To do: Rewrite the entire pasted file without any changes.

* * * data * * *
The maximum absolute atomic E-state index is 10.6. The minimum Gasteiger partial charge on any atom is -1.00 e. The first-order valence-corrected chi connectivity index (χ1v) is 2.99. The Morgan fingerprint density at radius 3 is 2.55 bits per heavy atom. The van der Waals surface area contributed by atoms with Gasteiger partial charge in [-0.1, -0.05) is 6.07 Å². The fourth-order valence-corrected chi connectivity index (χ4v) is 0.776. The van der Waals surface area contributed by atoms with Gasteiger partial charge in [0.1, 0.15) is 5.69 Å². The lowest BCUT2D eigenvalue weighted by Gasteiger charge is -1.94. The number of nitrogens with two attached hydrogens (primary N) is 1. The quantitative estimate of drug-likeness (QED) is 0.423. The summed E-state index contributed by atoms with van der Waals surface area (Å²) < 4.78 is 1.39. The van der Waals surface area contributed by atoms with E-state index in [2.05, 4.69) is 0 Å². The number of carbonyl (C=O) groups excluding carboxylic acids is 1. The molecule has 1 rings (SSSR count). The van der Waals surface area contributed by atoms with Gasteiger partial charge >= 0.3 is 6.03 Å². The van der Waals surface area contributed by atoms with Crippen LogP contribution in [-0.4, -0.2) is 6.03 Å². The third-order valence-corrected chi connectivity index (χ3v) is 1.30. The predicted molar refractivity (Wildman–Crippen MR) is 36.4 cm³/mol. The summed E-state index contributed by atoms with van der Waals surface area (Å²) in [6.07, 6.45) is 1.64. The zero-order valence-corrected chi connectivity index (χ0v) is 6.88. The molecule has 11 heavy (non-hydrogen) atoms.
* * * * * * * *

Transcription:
The maximum absolute atomic E-state index is 10.6. The minimum Gasteiger partial charge on any atom is -1.00 e. The first-order valence-corrected chi connectivity index (χ1v) is 2.99. The Morgan fingerprint density at radius 3 is 2.55 bits per heavy atom. The van der Waals surface area contributed by atoms with Gasteiger partial charge in [-0.1, -0.05) is 6.07 Å². The fourth-order valence-corrected chi connectivity index (χ4v) is 0.776. The van der Waals surface area contributed by atoms with Gasteiger partial charge in [0.1, 0.15) is 5.69 Å². The lowest BCUT2D eigenvalue weighted by Gasteiger charge is -1.94. The number of nitrogens with two attached hydrogens (primary N) is 1. The quantitative estimate of drug-likeness (QED) is 0.423. The summed E-state index contributed by atoms with van der Waals surface area (Å²) < 4.78 is 1.39. The van der Waals surface area contributed by atoms with E-state index in [2.05, 4.69) is 0 Å². The number of carbonyl (C=O) groups excluding carboxylic acids is 1. The molecule has 1 rings (SSSR count). The van der Waals surface area contributed by atoms with Gasteiger partial charge >= 0.3 is 6.03 Å². The van der Waals surface area contributed by atoms with Crippen LogP contribution in [-0.4, -0.2) is 6.03 Å². The third-order valence-corrected chi connectivity index (χ3v) is 1.30. The predicted molar refractivity (Wildman–Crippen MR) is 36.4 cm³/mol. The summed E-state index contributed by atoms with van der Waals surface area (Å²) in [6.07, 6.45) is 1.64. The zero-order valence-corrected chi connectivity index (χ0v) is 6.88. The molecule has 11 heavy (non-hydrogen) atoms.